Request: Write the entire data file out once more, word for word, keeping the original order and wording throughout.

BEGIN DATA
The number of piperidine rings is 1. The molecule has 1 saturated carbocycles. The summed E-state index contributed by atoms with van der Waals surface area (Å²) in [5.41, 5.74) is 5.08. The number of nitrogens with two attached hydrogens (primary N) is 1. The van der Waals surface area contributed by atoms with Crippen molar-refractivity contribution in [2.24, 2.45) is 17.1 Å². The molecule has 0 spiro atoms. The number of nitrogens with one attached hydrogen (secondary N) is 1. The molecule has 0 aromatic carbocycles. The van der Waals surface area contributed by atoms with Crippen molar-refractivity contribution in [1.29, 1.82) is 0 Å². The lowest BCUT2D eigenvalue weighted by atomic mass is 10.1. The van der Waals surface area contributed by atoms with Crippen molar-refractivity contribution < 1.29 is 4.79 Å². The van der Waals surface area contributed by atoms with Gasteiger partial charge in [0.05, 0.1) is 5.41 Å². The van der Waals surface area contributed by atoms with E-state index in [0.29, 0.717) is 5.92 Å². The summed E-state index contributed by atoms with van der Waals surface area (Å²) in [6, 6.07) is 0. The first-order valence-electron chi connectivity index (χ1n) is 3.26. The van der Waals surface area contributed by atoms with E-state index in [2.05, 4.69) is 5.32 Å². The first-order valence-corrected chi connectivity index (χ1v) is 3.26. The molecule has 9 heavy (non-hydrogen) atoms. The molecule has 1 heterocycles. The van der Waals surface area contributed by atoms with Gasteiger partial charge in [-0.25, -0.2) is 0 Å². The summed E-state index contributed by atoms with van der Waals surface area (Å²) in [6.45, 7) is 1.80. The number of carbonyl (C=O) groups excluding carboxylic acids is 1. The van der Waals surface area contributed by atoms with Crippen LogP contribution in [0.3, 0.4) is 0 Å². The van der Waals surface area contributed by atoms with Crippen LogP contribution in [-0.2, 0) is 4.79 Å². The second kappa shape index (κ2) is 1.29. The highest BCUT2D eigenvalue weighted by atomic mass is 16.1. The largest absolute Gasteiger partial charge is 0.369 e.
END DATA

The number of piperidine rings is 1. The molecule has 1 saturated carbocycles. The summed E-state index contributed by atoms with van der Waals surface area (Å²) in [5.41, 5.74) is 5.08. The number of nitrogens with two attached hydrogens (primary N) is 1. The van der Waals surface area contributed by atoms with Crippen molar-refractivity contribution in [2.24, 2.45) is 17.1 Å². The molecule has 0 spiro atoms. The number of nitrogens with one attached hydrogen (secondary N) is 1. The molecule has 0 aromatic carbocycles. The van der Waals surface area contributed by atoms with Crippen molar-refractivity contribution in [1.29, 1.82) is 0 Å². The lowest BCUT2D eigenvalue weighted by atomic mass is 10.1. The van der Waals surface area contributed by atoms with Crippen molar-refractivity contribution < 1.29 is 4.79 Å². The van der Waals surface area contributed by atoms with Gasteiger partial charge in [0.05, 0.1) is 5.41 Å². The van der Waals surface area contributed by atoms with E-state index in [0.29, 0.717) is 5.92 Å². The summed E-state index contributed by atoms with van der Waals surface area (Å²) in [6, 6.07) is 0. The first-order valence-electron chi connectivity index (χ1n) is 3.26. The van der Waals surface area contributed by atoms with E-state index in [2.05, 4.69) is 5.32 Å². The first-order valence-corrected chi connectivity index (χ1v) is 3.26. The molecule has 9 heavy (non-hydrogen) atoms. The molecule has 1 heterocycles. The van der Waals surface area contributed by atoms with Gasteiger partial charge in [-0.25, -0.2) is 0 Å². The summed E-state index contributed by atoms with van der Waals surface area (Å²) in [6.45, 7) is 1.80. The number of carbonyl (C=O) groups excluding carboxylic acids is 1. The van der Waals surface area contributed by atoms with Crippen LogP contribution in [0.3, 0.4) is 0 Å². The van der Waals surface area contributed by atoms with Crippen LogP contribution in [-0.2, 0) is 4.79 Å². The second kappa shape index (κ2) is 1.29. The highest BCUT2D eigenvalue weighted by atomic mass is 16.1. The largest absolute Gasteiger partial charge is 0.369 e.